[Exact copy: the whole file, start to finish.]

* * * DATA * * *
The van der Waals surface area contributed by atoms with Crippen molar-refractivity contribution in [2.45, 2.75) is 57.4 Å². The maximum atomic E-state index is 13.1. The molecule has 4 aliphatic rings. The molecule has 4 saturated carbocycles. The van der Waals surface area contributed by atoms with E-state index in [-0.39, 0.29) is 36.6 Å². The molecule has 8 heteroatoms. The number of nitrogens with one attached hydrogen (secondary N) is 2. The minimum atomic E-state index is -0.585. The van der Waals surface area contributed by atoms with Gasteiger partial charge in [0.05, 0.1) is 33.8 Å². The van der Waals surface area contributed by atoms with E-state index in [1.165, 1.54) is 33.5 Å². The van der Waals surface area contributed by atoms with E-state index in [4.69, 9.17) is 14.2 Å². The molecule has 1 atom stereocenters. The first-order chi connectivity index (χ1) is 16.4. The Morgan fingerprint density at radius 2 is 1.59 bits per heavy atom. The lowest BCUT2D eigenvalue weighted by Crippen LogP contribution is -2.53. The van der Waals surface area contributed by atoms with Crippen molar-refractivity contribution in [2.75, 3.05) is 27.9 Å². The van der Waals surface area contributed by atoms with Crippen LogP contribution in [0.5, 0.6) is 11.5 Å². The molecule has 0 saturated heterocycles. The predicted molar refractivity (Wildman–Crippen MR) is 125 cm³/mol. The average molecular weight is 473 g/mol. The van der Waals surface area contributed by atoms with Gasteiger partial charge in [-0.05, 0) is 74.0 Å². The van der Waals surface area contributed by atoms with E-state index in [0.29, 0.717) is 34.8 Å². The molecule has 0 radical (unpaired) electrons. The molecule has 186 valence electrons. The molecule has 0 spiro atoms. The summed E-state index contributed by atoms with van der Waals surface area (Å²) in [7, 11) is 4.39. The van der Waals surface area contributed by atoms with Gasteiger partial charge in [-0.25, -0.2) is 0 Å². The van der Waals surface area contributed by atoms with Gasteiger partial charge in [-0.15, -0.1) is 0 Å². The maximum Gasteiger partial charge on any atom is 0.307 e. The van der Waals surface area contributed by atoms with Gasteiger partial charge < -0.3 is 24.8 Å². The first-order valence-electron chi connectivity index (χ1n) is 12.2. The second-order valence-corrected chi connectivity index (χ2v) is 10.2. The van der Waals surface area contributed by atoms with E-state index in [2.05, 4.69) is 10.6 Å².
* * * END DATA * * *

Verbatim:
The van der Waals surface area contributed by atoms with Crippen molar-refractivity contribution in [2.45, 2.75) is 57.4 Å². The maximum atomic E-state index is 13.1. The molecule has 4 aliphatic rings. The molecule has 4 saturated carbocycles. The van der Waals surface area contributed by atoms with E-state index in [-0.39, 0.29) is 36.6 Å². The molecule has 8 heteroatoms. The number of nitrogens with one attached hydrogen (secondary N) is 2. The minimum atomic E-state index is -0.585. The van der Waals surface area contributed by atoms with Gasteiger partial charge in [0.05, 0.1) is 33.8 Å². The van der Waals surface area contributed by atoms with E-state index in [1.165, 1.54) is 33.5 Å². The van der Waals surface area contributed by atoms with E-state index in [4.69, 9.17) is 14.2 Å². The molecule has 1 atom stereocenters. The first-order chi connectivity index (χ1) is 16.4. The Morgan fingerprint density at radius 2 is 1.59 bits per heavy atom. The lowest BCUT2D eigenvalue weighted by Crippen LogP contribution is -2.53. The van der Waals surface area contributed by atoms with Crippen molar-refractivity contribution in [2.75, 3.05) is 27.9 Å². The van der Waals surface area contributed by atoms with Crippen LogP contribution in [0.5, 0.6) is 11.5 Å². The molecule has 0 saturated heterocycles. The predicted molar refractivity (Wildman–Crippen MR) is 125 cm³/mol. The average molecular weight is 473 g/mol. The van der Waals surface area contributed by atoms with Gasteiger partial charge in [-0.05, 0) is 74.0 Å². The van der Waals surface area contributed by atoms with E-state index in [0.29, 0.717) is 34.8 Å². The molecule has 0 radical (unpaired) electrons. The molecule has 186 valence electrons. The molecule has 0 spiro atoms. The summed E-state index contributed by atoms with van der Waals surface area (Å²) in [7, 11) is 4.39. The van der Waals surface area contributed by atoms with Gasteiger partial charge in [-0.25, -0.2) is 0 Å². The van der Waals surface area contributed by atoms with Gasteiger partial charge in [-0.15, -0.1) is 0 Å². The maximum Gasteiger partial charge on any atom is 0.307 e. The van der Waals surface area contributed by atoms with Gasteiger partial charge < -0.3 is 24.8 Å². The first-order valence-electron chi connectivity index (χ1n) is 12.2. The second-order valence-corrected chi connectivity index (χ2v) is 10.2. The van der Waals surface area contributed by atoms with E-state index in [2.05, 4.69) is 10.6 Å².